Scottish National Dictionary (1700–)

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STOUND, v.2, n.2 Also stoon(d), stoun, stown. [stun]

I. v. 1. To stun, to stupefy, to make insensible with a blow (Ags., Per., Bwk., Lnk., Wgt., Slk. 1971), lit. and fig. Also in Eng. dial. Slk. 1822  Hogg Perils of Man II. vii.:
I gae him sic a knab on the temple, that he was stoundit.
Dmf. 1878  R. W. Thom Jock o' the Knowe 96:
Like a creature affliction has stooned.
Ags. 1946  D. Twitter Tales 35:
They begood tae say that I'd stoundit her wi' a stick.

2. To stupefy with noise or astonishment, to bewilder, daze. Also in Eng. dial. Kcb. 1814  W. Nicholson Tales 37:
Wi' sic a soun' my lugs were stown'd.
Slk. 1818  Hogg B. of Bodsbeck xii.:
Bumbased and stoundit at the view o' the lang Hopes an' the Downfa's o' Eternity.
Abd. 1826  D. Anderson Poems 52:
Like loudest thunder hark a voice, That stounds us from the shores o' Greece.
Edb. 1844  J. Ballantine Gaberlunzie viii.:
E'en your wife's tongue canna stound ye, Nor gar ye reist.
Gall. 1881  L. B. Walford Dick Netherby xv .:
Dinna ye mind hoo stooned I was.
Lnk. 1899  W. Wingate Poems (1919) 59:
The stoundit ear were fain O' the lilt o' a hamewart sang.
Lnk. 1926  W. Queen We're A' Coortin 67:
Sergeant, ye've fairly stooned me.

3. To resound, reverberate, ring with noise (Ags. 1971). Sc. 1724  Ramsay Poems (S.T.S.) II. 13:
The least Noise stounds through his Ears like Death.
Mry. 1806  R. Jamieson Ballads I. 233:
The yowts That stound upon mine ear.
ne.Sc. 1836  J. Grant Tales 63:
The kelpie's weel kent lauch stounin' through the woods.
wm.Sc. 1854  Laird of Logan 176:
I'll make her lugs stoun wi' her carelessness.

II. n. 1. A stunning blow, lit. and fig., a stunner, a devastating start of surprise (Ags. 1971). Ayr. 1790  A. Tait Poems 194:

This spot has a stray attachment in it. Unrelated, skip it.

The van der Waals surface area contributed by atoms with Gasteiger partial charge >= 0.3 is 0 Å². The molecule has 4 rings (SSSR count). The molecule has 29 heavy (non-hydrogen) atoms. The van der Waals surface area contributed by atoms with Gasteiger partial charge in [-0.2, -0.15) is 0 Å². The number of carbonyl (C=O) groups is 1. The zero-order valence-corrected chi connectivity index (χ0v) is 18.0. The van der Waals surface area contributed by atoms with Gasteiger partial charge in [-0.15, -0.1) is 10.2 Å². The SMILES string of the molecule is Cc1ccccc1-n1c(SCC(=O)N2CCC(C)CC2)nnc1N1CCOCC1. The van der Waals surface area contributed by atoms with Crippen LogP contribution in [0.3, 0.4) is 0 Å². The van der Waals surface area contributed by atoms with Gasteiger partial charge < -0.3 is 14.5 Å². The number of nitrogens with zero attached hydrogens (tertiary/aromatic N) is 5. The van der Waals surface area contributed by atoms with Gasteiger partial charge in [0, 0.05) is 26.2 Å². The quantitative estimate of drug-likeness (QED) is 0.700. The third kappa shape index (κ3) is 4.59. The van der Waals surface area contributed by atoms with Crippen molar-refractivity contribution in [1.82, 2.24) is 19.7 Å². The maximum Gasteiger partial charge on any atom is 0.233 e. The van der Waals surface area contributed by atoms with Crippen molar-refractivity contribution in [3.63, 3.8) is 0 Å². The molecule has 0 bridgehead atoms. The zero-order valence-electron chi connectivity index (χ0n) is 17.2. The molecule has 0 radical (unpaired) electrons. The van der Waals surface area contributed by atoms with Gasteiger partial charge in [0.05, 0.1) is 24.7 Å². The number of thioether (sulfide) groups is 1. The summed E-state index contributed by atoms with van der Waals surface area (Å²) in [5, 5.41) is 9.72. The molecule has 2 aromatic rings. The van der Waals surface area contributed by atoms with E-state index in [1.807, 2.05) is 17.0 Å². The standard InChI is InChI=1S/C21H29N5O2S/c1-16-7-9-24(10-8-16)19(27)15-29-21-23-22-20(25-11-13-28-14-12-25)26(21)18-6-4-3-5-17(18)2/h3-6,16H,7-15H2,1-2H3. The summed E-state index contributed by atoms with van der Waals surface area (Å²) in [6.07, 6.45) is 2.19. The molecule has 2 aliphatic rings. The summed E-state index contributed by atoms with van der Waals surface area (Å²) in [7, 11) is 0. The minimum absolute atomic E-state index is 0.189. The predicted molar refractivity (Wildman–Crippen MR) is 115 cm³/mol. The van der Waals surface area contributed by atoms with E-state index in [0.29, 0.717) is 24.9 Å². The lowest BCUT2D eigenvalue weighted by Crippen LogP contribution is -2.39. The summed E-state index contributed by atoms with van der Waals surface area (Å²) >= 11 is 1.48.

Gave sixty thousand a clean stoun.
Rxb. 1847  J. Halliday Rustic Bard 213:
But od! sic a stoond as he got when he came.
Ayr. 1879  J. White Jottings 270:
The stoun' that he gied me yestreen, When he poppit the question to me.
Wgt. 1885  G. Fraser Poems 45:
But the auld Pillar Cross . . . Is weel worth preserving frae damaging stoun'.
Fif. 1894  J. W. M'Laren Tibbie and Tam 24:
Tam lifted his heid, and clean through the roof it gaed. Sic a stoun!
ne.Sc. 1928  J. Wilson Hamespun 20:
Then wae! be the stoun that will gar them a' froon, When the waddin' comes aff o' my Willie an' me.
Edb. 1936  F. Niven Old Soldier iii.:
What a stound you gave me! You near stopped my heart.

2. A stupefying din, a resounding clamour, esp. of the noise of many waters (Ags. 1971). Cf. Stun, n. Dmf. 1837  Carlyle French Revol. I. v. iv.:
With what dolorous stound the noon-tide cannon went off.
Abd. 1847  W. Thom Poems 106:
Your daft brither brak in wi' a stoun', Maist frichtit our birdies away.
s.Sc. 1925  H. M'Diarmid Sangschaw 35:
For I sall hie me back to the sea And lie i' the stound o' its whirlpools.
Sc. 1933  W. Soutar Seeds in the Wind 38:
Owre ilka sound I hear the stound O' the loupin' waterspoot.

3. A stunned condition, a stupor, state of insensibility (Bnff., Abd., Ags., m.Lth., Dmf. 1971). Obs. in Eng. Fif. 1827  W. Tennant Papistry 194:
Wi' its strang swing, the girdlet brither Syn in a stound did drap.
Bnff. 1968  Banffshire Advert. (8 Feb.) 8:
I jist mine gaun hame in a kin' a stoon.

[Mid.Eng. stund, to stun, stupefy, E.M.E. stound, stupefaction, prob. a reduced form of astound, O. Fr. estoner, to astomsh, cogn. with stun. N.E.D. connects meaning II. 2. with Stound, n.1, but this seems less likely, though formally the one word may have influenced the other.]

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"Stound v.2, n.2". Dictionary of the Scots Language. 2004. Scottish Language Dictionaries Ltd. Accessed 15 Dec 2017 <http://www.dsl.ac.uk/entry/snd/stound_v2_n2>

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